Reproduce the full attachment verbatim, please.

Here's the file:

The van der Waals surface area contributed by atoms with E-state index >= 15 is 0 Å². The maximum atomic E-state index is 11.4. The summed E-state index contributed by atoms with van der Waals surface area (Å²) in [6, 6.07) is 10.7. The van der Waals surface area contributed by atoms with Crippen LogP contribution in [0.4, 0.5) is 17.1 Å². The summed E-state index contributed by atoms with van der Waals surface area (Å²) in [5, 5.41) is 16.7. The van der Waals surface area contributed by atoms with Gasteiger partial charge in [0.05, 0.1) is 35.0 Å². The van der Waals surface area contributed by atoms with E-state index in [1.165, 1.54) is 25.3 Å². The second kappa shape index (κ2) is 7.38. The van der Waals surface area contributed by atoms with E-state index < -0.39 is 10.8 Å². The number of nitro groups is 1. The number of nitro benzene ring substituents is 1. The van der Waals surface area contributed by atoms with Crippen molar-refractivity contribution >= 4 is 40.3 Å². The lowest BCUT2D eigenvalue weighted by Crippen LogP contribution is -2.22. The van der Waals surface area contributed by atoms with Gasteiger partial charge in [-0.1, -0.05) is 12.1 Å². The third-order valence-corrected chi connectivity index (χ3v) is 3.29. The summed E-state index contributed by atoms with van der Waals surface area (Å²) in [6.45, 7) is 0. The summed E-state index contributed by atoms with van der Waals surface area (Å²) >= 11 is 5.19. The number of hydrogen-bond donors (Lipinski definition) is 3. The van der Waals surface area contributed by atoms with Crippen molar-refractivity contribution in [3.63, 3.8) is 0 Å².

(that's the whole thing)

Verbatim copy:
The van der Waals surface area contributed by atoms with E-state index >= 15 is 0 Å². The maximum atomic E-state index is 11.4. The summed E-state index contributed by atoms with van der Waals surface area (Å²) in [6, 6.07) is 10.7. The van der Waals surface area contributed by atoms with Crippen LogP contribution in [0.4, 0.5) is 17.1 Å². The summed E-state index contributed by atoms with van der Waals surface area (Å²) in [5, 5.41) is 16.7. The van der Waals surface area contributed by atoms with Gasteiger partial charge in [0.05, 0.1) is 35.0 Å². The van der Waals surface area contributed by atoms with E-state index in [1.165, 1.54) is 25.3 Å². The second kappa shape index (κ2) is 7.38. The van der Waals surface area contributed by atoms with E-state index < -0.39 is 10.8 Å². The number of nitro groups is 1. The number of nitro benzene ring substituents is 1. The van der Waals surface area contributed by atoms with Crippen molar-refractivity contribution >= 4 is 40.3 Å². The lowest BCUT2D eigenvalue weighted by Crippen LogP contribution is -2.22. The van der Waals surface area contributed by atoms with Gasteiger partial charge in [-0.1, -0.05) is 12.1 Å². The third-order valence-corrected chi connectivity index (χ3v) is 3.29. The summed E-state index contributed by atoms with van der Waals surface area (Å²) in [6.45, 7) is 0. The summed E-state index contributed by atoms with van der Waals surface area (Å²) >= 11 is 5.19. The number of hydrogen-bond donors (Lipinski definition) is 3. The van der Waals surface area contributed by atoms with Crippen molar-refractivity contribution in [3.63, 3.8) is 0 Å².